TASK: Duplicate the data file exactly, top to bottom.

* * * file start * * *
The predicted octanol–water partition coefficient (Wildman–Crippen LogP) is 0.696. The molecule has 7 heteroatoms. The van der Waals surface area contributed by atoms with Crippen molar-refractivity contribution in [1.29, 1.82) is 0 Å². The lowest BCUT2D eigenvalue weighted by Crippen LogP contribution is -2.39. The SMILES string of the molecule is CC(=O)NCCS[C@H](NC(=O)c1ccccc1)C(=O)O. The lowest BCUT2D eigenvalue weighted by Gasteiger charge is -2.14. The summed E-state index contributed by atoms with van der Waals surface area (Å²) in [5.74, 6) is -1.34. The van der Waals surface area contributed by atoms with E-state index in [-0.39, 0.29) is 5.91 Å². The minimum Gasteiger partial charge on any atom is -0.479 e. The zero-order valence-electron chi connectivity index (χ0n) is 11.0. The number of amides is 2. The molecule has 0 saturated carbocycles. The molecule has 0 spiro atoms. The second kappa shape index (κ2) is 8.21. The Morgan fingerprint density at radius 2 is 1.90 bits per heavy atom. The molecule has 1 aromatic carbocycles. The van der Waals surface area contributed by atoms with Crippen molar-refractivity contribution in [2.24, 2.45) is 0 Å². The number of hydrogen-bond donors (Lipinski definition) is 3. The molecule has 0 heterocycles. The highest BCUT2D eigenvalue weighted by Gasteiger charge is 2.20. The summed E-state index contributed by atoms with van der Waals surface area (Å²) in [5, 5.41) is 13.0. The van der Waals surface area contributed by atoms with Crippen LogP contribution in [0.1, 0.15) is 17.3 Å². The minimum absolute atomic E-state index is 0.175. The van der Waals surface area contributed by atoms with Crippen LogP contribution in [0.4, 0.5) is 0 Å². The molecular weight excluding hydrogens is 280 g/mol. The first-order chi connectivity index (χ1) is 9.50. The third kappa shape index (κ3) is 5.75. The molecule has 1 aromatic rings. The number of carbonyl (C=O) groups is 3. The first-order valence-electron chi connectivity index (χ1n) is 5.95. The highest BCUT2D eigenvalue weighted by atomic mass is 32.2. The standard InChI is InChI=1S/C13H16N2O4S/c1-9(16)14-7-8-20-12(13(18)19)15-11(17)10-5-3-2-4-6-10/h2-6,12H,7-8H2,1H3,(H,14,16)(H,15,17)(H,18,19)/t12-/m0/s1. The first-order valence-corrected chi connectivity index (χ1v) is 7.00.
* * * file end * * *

The predicted octanol–water partition coefficient (Wildman–Crippen LogP) is 0.696. The molecule has 7 heteroatoms. The van der Waals surface area contributed by atoms with Crippen molar-refractivity contribution in [1.29, 1.82) is 0 Å². The lowest BCUT2D eigenvalue weighted by Crippen LogP contribution is -2.39. The SMILES string of the molecule is CC(=O)NCCS[C@H](NC(=O)c1ccccc1)C(=O)O. The lowest BCUT2D eigenvalue weighted by Gasteiger charge is -2.14. The summed E-state index contributed by atoms with van der Waals surface area (Å²) in [5.74, 6) is -1.34. The van der Waals surface area contributed by atoms with E-state index in [-0.39, 0.29) is 5.91 Å². The minimum Gasteiger partial charge on any atom is -0.479 e. The zero-order valence-electron chi connectivity index (χ0n) is 11.0. The number of amides is 2. The molecule has 0 saturated carbocycles. The molecule has 0 spiro atoms. The second kappa shape index (κ2) is 8.21. The Morgan fingerprint density at radius 2 is 1.90 bits per heavy atom. The molecule has 1 aromatic carbocycles. The van der Waals surface area contributed by atoms with Crippen molar-refractivity contribution in [2.24, 2.45) is 0 Å². The number of hydrogen-bond donors (Lipinski definition) is 3. The molecule has 0 heterocycles. The highest BCUT2D eigenvalue weighted by Gasteiger charge is 2.20. The summed E-state index contributed by atoms with van der Waals surface area (Å²) in [5, 5.41) is 13.0. The van der Waals surface area contributed by atoms with Crippen LogP contribution in [0.1, 0.15) is 17.3 Å². The minimum absolute atomic E-state index is 0.175. The van der Waals surface area contributed by atoms with Crippen LogP contribution in [0.4, 0.5) is 0 Å². The molecular weight excluding hydrogens is 280 g/mol. The first-order chi connectivity index (χ1) is 9.50. The third kappa shape index (κ3) is 5.75. The molecule has 1 aromatic rings. The number of carbonyl (C=O) groups is 3. The first-order valence-electron chi connectivity index (χ1n) is 5.95. The highest BCUT2D eigenvalue weighted by atomic mass is 32.2. The standard InChI is InChI=1S/C13H16N2O4S/c1-9(16)14-7-8-20-12(13(18)19)15-11(17)10-5-3-2-4-6-10/h2-6,12H,7-8H2,1H3,(H,14,16)(H,15,17)(H,18,19)/t12-/m0/s1. The first-order valence-corrected chi connectivity index (χ1v) is 7.00.